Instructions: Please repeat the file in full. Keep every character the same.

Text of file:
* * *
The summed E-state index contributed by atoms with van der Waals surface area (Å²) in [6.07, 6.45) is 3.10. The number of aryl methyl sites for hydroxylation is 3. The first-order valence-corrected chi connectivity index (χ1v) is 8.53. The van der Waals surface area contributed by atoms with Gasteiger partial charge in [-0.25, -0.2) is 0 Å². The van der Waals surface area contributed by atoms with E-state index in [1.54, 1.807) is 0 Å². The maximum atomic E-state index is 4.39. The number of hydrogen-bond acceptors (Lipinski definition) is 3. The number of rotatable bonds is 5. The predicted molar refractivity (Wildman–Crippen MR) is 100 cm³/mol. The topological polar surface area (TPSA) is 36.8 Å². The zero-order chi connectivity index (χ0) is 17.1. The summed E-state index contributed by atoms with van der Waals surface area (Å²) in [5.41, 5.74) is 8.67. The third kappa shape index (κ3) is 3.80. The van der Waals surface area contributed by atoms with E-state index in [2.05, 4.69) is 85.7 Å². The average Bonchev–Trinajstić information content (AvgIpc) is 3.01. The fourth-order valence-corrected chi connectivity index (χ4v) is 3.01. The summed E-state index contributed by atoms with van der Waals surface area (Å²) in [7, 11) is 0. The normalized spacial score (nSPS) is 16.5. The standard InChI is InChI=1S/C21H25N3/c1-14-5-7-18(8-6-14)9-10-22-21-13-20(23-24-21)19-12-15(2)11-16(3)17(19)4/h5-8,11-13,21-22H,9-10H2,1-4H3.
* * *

The summed E-state index contributed by atoms with van der Waals surface area (Å²) in [6.07, 6.45) is 3.10. The number of aryl methyl sites for hydroxylation is 3. The first-order valence-corrected chi connectivity index (χ1v) is 8.53. The van der Waals surface area contributed by atoms with Gasteiger partial charge in [-0.25, -0.2) is 0 Å². The van der Waals surface area contributed by atoms with E-state index in [1.54, 1.807) is 0 Å². The maximum atomic E-state index is 4.39. The number of hydrogen-bond acceptors (Lipinski definition) is 3. The number of rotatable bonds is 5. The predicted molar refractivity (Wildman–Crippen MR) is 100 cm³/mol. The topological polar surface area (TPSA) is 36.8 Å². The zero-order chi connectivity index (χ0) is 17.1. The summed E-state index contributed by atoms with van der Waals surface area (Å²) in [5.41, 5.74) is 8.67. The third kappa shape index (κ3) is 3.80. The van der Waals surface area contributed by atoms with E-state index in [2.05, 4.69) is 85.7 Å². The average Bonchev–Trinajstić information content (AvgIpc) is 3.01. The fourth-order valence-corrected chi connectivity index (χ4v) is 3.01. The summed E-state index contributed by atoms with van der Waals surface area (Å²) in [7, 11) is 0. The normalized spacial score (nSPS) is 16.5. The standard InChI is InChI=1S/C21H25N3/c1-14-5-7-18(8-6-14)9-10-22-21-13-20(23-24-21)19-12-15(2)11-16(3)17(19)4/h5-8,11-13,21-22H,9-10H2,1-4H3.